Market Spotlight: Nonprofits

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The National Center for Charitable Statistics lists more than 1.75 million registered nonprofit organizations in the United States. Of those, more than 80 percent bring in less than $100,000 a year in contributions, so for most nonprofits, it’s a daily struggle to support their missions, let alone worry about the latest technologies. And even if a nonprofit had the personnel and financial resources to employ the latest technologies, its donors—and government watchdogs—expect the money that comes in to go toward the cause rather than to support overhead. 

That’s why so few nonprofits today employ interactive voice response systems or other speech technologies. Still, a handful have turned to virtual receptionists so they no longer have to rely on the unpredictable schedules of volunteers or pay staff to answer phones and take messages. These solutions also make it possible for organizations to play a prerecorded message before routing incoming calls.

On the outbound side, organizations could definitely benefit from outbound interactive voice response technologies, but that hasn’t gained a lot of traction yet. “Sure it could help, but I’ve not seen it too much,” says Chris Ecker, chief technology officer at Silver Spring, Md.-based DelCor Technology Solutions, which specializes in bringing technology to the not-for-profit sector. “Because of the types of organizations they are, they look more for the personal contact with their members and contributors.”

It’s for that same reason that many larger organizations with call centers have shunned outsourcing as a way to cut costs. “A lot of organizations have chosen to run their own call centers in-house,” Ecker says.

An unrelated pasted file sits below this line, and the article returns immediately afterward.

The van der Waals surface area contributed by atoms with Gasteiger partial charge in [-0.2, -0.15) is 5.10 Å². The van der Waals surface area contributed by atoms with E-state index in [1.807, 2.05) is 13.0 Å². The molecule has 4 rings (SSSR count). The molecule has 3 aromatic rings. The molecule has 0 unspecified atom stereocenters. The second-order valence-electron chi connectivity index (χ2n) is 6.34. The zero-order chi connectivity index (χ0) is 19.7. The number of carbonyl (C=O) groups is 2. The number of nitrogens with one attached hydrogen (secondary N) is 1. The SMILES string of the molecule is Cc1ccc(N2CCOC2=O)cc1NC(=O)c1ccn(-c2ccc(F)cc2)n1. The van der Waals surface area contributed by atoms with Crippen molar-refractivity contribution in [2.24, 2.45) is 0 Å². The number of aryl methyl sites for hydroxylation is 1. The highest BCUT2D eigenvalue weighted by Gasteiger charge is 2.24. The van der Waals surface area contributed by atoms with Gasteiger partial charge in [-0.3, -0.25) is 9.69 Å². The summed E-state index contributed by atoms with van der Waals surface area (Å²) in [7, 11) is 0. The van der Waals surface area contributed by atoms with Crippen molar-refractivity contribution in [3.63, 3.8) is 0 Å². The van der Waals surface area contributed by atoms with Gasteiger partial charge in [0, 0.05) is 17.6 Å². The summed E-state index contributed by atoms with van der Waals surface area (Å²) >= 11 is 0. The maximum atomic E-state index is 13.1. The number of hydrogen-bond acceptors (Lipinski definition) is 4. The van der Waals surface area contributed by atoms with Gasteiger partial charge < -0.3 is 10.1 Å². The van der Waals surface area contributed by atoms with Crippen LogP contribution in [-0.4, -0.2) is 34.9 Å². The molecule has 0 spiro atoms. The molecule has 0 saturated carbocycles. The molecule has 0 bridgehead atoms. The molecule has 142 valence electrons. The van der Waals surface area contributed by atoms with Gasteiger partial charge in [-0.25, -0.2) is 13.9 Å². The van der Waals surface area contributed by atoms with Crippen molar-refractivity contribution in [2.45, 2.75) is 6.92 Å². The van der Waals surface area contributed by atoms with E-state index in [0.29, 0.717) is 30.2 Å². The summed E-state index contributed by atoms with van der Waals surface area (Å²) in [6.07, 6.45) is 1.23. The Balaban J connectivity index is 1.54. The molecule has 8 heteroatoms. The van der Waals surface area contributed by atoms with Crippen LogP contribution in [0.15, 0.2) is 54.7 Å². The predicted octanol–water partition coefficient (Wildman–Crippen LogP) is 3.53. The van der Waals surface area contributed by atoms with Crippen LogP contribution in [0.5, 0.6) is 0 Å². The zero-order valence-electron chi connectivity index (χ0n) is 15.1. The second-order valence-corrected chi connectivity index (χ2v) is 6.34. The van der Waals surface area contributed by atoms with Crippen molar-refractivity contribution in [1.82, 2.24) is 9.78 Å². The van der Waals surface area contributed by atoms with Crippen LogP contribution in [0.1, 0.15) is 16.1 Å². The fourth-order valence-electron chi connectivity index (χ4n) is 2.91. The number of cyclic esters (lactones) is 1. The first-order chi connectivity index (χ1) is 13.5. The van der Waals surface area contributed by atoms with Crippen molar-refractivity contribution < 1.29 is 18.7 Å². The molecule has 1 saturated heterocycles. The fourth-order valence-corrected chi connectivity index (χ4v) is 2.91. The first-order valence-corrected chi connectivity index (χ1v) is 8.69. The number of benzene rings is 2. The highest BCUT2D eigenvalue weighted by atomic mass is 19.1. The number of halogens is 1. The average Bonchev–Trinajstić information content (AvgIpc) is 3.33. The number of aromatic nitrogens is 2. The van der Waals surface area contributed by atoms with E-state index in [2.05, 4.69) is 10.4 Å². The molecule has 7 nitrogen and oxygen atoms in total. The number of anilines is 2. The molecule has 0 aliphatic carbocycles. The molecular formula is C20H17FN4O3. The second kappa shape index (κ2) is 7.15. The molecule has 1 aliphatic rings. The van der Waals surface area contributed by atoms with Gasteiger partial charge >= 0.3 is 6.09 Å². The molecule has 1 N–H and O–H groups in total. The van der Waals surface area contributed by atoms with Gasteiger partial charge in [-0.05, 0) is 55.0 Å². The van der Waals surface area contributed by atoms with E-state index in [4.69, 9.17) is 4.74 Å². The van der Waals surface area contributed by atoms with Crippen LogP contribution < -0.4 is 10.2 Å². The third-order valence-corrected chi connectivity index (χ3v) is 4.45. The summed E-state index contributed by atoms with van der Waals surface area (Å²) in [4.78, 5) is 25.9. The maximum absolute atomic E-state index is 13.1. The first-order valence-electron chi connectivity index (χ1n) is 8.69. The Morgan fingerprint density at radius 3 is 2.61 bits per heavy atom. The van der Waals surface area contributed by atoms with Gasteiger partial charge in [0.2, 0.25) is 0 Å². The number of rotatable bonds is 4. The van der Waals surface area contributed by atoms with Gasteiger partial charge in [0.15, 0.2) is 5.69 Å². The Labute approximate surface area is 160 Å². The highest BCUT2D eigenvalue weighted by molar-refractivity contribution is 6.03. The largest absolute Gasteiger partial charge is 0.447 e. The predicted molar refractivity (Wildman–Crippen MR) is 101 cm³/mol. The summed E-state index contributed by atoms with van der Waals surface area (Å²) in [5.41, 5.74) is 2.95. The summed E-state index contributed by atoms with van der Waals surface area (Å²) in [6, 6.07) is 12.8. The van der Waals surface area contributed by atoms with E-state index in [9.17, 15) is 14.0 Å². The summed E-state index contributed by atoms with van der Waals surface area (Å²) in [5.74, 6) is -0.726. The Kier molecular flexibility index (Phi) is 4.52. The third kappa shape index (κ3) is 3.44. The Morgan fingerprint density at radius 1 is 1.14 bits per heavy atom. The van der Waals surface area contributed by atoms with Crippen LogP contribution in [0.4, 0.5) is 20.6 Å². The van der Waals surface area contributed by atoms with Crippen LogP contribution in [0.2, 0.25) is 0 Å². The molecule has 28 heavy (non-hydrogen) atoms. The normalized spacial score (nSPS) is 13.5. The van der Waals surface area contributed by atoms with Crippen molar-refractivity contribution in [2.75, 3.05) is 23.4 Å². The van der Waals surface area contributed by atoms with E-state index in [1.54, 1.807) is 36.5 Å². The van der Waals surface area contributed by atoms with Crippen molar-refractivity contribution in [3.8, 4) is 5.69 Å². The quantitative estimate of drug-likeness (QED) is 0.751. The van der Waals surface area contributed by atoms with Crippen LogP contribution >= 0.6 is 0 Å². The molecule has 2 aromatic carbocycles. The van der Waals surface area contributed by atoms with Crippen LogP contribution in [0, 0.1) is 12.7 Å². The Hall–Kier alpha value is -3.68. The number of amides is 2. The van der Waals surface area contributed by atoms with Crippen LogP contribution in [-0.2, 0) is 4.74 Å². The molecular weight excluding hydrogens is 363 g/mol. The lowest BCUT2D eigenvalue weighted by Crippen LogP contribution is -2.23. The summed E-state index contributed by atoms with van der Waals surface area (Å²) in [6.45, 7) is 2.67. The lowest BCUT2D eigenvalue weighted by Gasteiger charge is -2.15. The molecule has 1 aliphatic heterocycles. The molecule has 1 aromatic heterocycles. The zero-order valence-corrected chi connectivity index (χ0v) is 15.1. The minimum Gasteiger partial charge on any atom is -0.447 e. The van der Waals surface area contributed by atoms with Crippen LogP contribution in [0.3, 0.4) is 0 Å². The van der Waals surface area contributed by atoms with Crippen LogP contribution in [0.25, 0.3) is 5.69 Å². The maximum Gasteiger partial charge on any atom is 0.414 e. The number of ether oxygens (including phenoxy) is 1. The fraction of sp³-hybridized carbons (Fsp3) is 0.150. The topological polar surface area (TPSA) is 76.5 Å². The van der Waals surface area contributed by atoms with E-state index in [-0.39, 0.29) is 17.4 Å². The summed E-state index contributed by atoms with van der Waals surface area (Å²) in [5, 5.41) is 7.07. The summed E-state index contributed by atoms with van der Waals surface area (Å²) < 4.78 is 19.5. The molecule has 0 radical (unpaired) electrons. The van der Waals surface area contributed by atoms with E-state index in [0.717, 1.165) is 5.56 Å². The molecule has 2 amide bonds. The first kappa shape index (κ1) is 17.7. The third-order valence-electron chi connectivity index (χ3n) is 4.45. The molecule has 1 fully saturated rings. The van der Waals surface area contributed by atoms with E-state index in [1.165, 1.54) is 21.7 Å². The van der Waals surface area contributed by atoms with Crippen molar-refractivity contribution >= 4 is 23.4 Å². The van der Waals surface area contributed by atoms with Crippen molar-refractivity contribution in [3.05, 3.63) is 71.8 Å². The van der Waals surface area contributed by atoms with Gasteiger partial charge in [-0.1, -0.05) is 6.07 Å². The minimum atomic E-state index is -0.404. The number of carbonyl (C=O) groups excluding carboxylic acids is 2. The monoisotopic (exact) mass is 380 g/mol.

The one technological area where nonprofits have found a home is the Internet.  Many have profited greatly by adding Web sites, email outreach, and social networking to boost their fundraising efforts, volunteer recruiting, and event attendance. The Internet has also become the backbone of their communications between offices, board members, volunteers, staff members, contributors, and field personnel.

“We’re seeing a lot of organizations switching over to [Voice over Internet Protocol] PBXs,” Ecker says.

Because of its low cost and ease of use, VoIP is quickly becoming a staple for many nonprofits, according to Ecker, who estimates that as many as half of all nonprofits already use or are making the switch to VoIP. The technology has been especially embraced by organizations with multiple offices around the globe or support staff out in the field.

“We’re seeing a lot of legacy phone systems that are five-plus years old, and the organization is trying to move to a system that is affordable, serves the organization in an economical way, and does not require a lot of maintenance and repair,” he says. “If you have multiple offices, you can see a lot of savings for calls between offices.”

VoIP has also led to an increase in the use of unified communications among nonprofits. For many, integrating voicemail, email, conferencing, and other communications technologies onto a single platform has led to an increase in volunteerism because people do not need to come to a brick-and-mortar office to donate their time. In short, they can do what they can when and where they want, and the charity doesn’t have to incur travel, office, or high phone costs.

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